How to Do MLA Citations for YouTube Songs
When writing a paper or essay, sometimes you may find yourself needing to cite materials from online sources, such as a song found on YouTube. Citing from these sources using the format suggested by the Modern Language Association requires you to collect information about the work you are citing and arrange it in a specific order.
Gather information about the song you want to cite. You will need at a minimum the title of the song, the name of the artist or composer, the date the video was published to YouTube and the date you accessed it, as well as any other relevant information such as the name of the performer.
Arrange the information in the following order in the "Works Cited" list, italicizing "YouTube:"
Artist or composer. "Video Title." Performer. YouTube. Date of publication. Web. Date of access.
Lady Gaga. "Bad Romance." YouTube. 23 Nov. 2009. Web. 30 Sep. 2011. Leonard Cohen. "Hallelujah." Perf. Jeff Buckley. YouTube. 25 Oct. 2009. Web. 30 Sep. 2011.
If required, include the URL to the video immediately after the date of access, enclosing it in angle brackets.
Justin Bieber. "One Time." YouTube. 24 Nov. 2009. Web. 30 Sep. 2011. http://www.youtube.com/watch?v=CHVhwcOg6y8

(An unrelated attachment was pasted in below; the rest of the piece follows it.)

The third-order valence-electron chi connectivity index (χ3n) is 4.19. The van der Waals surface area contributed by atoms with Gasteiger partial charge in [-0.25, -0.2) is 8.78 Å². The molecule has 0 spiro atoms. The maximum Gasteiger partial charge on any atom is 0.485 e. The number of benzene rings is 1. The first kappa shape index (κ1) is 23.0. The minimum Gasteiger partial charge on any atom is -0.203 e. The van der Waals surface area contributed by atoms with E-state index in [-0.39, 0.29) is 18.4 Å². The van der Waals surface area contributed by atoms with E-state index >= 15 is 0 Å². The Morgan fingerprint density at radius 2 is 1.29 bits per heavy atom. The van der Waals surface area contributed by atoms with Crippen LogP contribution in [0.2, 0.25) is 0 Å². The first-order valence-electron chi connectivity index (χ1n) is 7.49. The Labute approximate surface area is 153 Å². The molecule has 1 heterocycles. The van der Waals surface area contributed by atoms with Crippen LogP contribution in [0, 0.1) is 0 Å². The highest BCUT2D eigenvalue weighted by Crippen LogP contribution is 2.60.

Cite the song in the text of the paper by placing the name of the artist and, if necessary, the title of the song either within the sentence or in brackets, the same way you would cite any other source.
In "Wicked," Galinda at first expresses her "unadulterated loathing" for Elphaba ("What is this feeling?"), but then warms towards her and decides to help her ("Popular").
"There's nothin' wrong with lovin' who you are" is a powerful, empowering message (Lady Gaga, "Born this way").
Laurel Storm has been writing since 2001, and helping people with technology for far longer than that. Some of her articles have been published in "Messaggero dei Ragazzi", an Italian magazine for teenagers. She holds a Master of Arts in writing for television and new media from the University of Turin.